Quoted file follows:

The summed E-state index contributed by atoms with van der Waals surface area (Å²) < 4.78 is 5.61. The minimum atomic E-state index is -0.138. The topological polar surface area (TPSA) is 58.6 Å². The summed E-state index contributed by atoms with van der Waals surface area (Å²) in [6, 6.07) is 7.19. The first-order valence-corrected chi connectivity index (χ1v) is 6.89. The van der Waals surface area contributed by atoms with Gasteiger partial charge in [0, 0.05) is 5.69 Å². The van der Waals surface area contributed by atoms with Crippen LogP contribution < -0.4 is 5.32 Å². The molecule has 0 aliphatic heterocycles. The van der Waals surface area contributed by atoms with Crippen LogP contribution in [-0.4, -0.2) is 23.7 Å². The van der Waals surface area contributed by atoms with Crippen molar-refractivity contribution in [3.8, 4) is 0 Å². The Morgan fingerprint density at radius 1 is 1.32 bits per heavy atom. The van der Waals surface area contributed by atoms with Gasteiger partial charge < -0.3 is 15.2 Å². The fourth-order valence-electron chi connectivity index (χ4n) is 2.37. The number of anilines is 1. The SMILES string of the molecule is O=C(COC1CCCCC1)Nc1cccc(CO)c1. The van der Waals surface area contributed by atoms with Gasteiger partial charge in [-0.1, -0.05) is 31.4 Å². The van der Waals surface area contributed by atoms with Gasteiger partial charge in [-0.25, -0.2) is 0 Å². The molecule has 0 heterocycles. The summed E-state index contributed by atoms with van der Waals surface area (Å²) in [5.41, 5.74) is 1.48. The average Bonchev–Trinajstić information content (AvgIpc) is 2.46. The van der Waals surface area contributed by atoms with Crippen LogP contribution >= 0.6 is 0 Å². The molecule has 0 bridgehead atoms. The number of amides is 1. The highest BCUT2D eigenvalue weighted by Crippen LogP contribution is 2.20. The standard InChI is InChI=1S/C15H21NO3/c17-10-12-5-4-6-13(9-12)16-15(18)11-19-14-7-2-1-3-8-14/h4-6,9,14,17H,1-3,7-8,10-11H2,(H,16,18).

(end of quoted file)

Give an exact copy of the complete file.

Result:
The summed E-state index contributed by atoms with van der Waals surface area (Å²) < 4.78 is 5.61. The minimum atomic E-state index is -0.138. The topological polar surface area (TPSA) is 58.6 Å². The summed E-state index contributed by atoms with van der Waals surface area (Å²) in [6, 6.07) is 7.19. The first-order valence-corrected chi connectivity index (χ1v) is 6.89. The van der Waals surface area contributed by atoms with Gasteiger partial charge in [0, 0.05) is 5.69 Å². The van der Waals surface area contributed by atoms with Crippen LogP contribution < -0.4 is 5.32 Å². The molecule has 0 aliphatic heterocycles. The van der Waals surface area contributed by atoms with Crippen LogP contribution in [-0.4, -0.2) is 23.7 Å². The van der Waals surface area contributed by atoms with Crippen molar-refractivity contribution in [3.8, 4) is 0 Å². The Morgan fingerprint density at radius 1 is 1.32 bits per heavy atom. The van der Waals surface area contributed by atoms with Gasteiger partial charge < -0.3 is 15.2 Å². The fourth-order valence-electron chi connectivity index (χ4n) is 2.37. The number of anilines is 1. The SMILES string of the molecule is O=C(COC1CCCCC1)Nc1cccc(CO)c1. The van der Waals surface area contributed by atoms with Gasteiger partial charge in [-0.1, -0.05) is 31.4 Å². The van der Waals surface area contributed by atoms with Gasteiger partial charge in [-0.25, -0.2) is 0 Å². The molecule has 0 heterocycles. The summed E-state index contributed by atoms with van der Waals surface area (Å²) in [5.41, 5.74) is 1.48. The average Bonchev–Trinajstić information content (AvgIpc) is 2.46. The van der Waals surface area contributed by atoms with Crippen LogP contribution >= 0.6 is 0 Å². The molecule has 0 bridgehead atoms. The number of amides is 1. The highest BCUT2D eigenvalue weighted by Crippen LogP contribution is 2.20. The standard InChI is InChI=1S/C15H21NO3/c17-10-12-5-4-6-13(9-12)16-15(18)11-19-14-7-2-1-3-8-14/h4-6,9,14,17H,1-3,7-8,10-11H2,(H,16,18).